NEW YORK — Lady Gaga and Celine Dion have been added to the list of performers singing in honor of Frank Sinatra next month.
Zac Brown and Harry Connick Jr. will also perform at “Sinatra 100 — An All-Star GRAMMY Concert” on Dec. 2 in Las Vegas, the Recording Academy announced Tuesday.
Sinatra, who died in 1998 at 82, would have turned 100 on Dec. 12.
Previously announced performers include Garth Brooks, Tony Bennett, Carrie Underwood, Alicia Keys, John Legend, Adam Levine and Usher. More performers will be announced at a later date.
The taped event at the Wynn Las Vegas Encore Theatre will air as a two-hour CBS special on Dec. 6. The Recording Academy will announce nominees for the 2016 Grammy Awards on Dec. 7.
Terminally ill Texas man who saw new ‘Star Wars’ film dies
SPRING, Texas — A terminally ill “Star Wars” fan who requested an advance screening of “Star Wars: The Force Awakens” has died less than a week after watching the movie.
Daniel Fleetwood, who had cancer, had a private screening at his home in Spring, Texas, Nov. 5.
His wife, Ashley, posted on Facebook that he died in his sleep early Tuesday and “is now one with God and with the force.”
Diagnosed with spindle cell carcinoma and told he had just months to live, the 31-year-old Fleetwood lobbied online to be allowed to see an early version of the movie, due out Dec. 18. He saw an unfinished version, thanks to the film’s producers and director, J.J. Abrams.
Cason Monk-Metcalf Funeral Directors say a celebration of Fleetwood’s life is scheduled Nov. 21 in Nacogdoches.
CBS continues its dominance in scripted programming
NEW YORK — For all of the changes in how and when people consume television content, CBS’s dominance in showing more scripted material that people watch each week remains consistent.
Of the 30 most popular dramas and comedies shown on TV last week, 18 were CBS programs, the Nielsen company said. They include “NCIS,” still the most-watched drama on TV, and the comedy “The Big Bang Theory” and incorporate much of the network’s prime-time schedule.
NBC was second with six scripted shows and ABC had four. Fox had only one (“Empire”) and AMC’s “The Walking Dead” held the flag for cable networks.
Things are more evenly divided if you restrict the top 30 shows to viewers aged 18-to-49, the demographic most prized by advertisers, but CBS still leads. CBS had 10 of the top 30 shows among this group. ABC was next with seven, NBC had six, Fox had five and AMC and the CW both had one.
ABC (“Dancing With the Stars”), NBC (“The Voice”) and CBS (“Survivor”) each have strong non-scripted franchises. Fox’s relative weakness in this category, with the exception of “Master Chef,” explains why it lags so far behind its rivals at this point.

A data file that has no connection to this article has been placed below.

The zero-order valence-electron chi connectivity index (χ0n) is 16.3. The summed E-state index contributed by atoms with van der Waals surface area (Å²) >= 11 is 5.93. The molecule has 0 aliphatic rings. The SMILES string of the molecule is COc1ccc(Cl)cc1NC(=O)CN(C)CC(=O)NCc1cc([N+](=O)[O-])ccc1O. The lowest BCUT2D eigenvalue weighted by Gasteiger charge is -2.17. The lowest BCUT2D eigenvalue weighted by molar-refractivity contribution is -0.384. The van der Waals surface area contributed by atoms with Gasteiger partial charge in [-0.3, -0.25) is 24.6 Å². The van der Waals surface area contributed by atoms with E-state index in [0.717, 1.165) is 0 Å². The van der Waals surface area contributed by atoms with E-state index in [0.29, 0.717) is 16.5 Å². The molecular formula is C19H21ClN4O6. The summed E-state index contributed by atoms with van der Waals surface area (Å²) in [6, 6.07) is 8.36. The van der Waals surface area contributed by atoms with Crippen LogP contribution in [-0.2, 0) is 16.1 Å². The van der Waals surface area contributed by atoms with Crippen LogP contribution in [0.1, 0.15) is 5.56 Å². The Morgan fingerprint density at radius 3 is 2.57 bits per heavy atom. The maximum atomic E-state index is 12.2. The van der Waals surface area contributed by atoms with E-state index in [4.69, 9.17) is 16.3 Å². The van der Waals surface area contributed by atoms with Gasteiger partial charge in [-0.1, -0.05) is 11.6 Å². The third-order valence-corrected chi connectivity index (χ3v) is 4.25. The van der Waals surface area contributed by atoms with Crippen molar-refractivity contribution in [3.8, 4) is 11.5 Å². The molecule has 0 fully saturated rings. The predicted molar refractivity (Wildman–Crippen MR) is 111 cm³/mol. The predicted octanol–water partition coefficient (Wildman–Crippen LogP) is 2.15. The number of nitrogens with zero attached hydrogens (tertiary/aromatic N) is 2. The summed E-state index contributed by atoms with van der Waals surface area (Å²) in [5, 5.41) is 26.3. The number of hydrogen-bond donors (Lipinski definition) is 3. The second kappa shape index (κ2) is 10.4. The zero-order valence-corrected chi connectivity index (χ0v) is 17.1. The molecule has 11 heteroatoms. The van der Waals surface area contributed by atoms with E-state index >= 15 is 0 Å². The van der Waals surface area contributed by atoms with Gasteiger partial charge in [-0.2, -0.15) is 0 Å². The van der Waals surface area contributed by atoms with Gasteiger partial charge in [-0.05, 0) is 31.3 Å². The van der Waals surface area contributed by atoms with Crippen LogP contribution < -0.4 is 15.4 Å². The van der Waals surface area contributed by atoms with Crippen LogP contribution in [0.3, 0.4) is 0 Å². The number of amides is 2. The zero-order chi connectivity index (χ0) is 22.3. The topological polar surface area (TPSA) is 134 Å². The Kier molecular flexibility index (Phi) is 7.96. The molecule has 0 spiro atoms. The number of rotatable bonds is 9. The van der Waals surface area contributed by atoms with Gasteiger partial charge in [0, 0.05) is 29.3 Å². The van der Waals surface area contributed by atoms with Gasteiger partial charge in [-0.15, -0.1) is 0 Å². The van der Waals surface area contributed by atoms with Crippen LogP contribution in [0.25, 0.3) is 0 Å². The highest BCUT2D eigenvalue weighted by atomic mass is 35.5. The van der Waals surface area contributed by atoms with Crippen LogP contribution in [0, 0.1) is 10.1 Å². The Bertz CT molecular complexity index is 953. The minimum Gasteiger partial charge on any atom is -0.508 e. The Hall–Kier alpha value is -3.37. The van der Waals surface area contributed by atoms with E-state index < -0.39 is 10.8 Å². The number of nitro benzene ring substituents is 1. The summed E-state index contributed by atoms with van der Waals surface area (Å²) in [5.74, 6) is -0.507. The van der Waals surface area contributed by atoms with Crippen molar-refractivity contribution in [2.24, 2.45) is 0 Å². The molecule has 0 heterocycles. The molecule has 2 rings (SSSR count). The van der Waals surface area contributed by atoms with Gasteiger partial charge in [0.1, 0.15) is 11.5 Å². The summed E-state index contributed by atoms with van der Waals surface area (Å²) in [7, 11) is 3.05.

CBS averaged 10.3 million viewers in prime time last week. NBC was second with 8.3 million, ABC had 7 million, Fox had 3.5 million, Univision had 2.2 million, the CW had 1.6 million, Telemundo had 1.5 million and ION Television had 1.1 million.
ESPN was the week’s most popular cable network, averaging 2.97 million viewers in prime time. Fox News Channel had 1.77 million, Hallmark had 1.69 million, USA had 1.56 million and AMC had 1.55 million.
NBC’s “Nightly News” topped the evening newscasts with an average of 9 million viewers. ABC’s “World News Tonight” was second with 8.8 million and the “CBS Evening News” had 7.6 million viewers.
For the week of Nov. 2-8, the top 10 shows, their networks and viewerships: NFL Football: Philadelphia at Dallas, NBC, 23.05 million; “NCIS,” CBS, 17.98 million; “NFL Pregame Show, NBC, 16.89 million; “60 Minutes,” CBS, 15.76 million; “The Big Bang Theory,” CBS, 14.81 million; “NCIS: New Orleans,” CBS, 14:11 million; “Country Music Association Awards,” ABC, 13.62 million; “Football Night in America,” NBC, 13.1 million; “The Walking Dead,” AMC, 12.44 million; NFL Football: Indiana at Carolina, ESPN, 12.4 million.
Catholic church leaders prep US dioceses for ‘Spotlight’
BOSTON — High-ranking leaders of the Catholic church have sent talking points to U.S. dioceses in advance of the wide release of “Spotlight,” a movie detailing the Boston Globe’s 2002 investigation into the church’s cover-up of clergy abuse.
The Boston Globe reports the U.S. Conference of Catholic Bishops formulated the guidance, complete with statistics, in September in anticipation of the film’s Nov. 20 nationwide release.
A spokesman for the group, Don Clemmer, says church officials wanted to prepare clergy members for speaking with victims who might be experiencing pain coinciding with the movie’s release, and to show that the church has changed.
Bishop Edward Scharfenberger, of Albany, New York, says he hopes the film “will be a vehicle to communicate the truth and advance the dialogue regarding the protection of children.”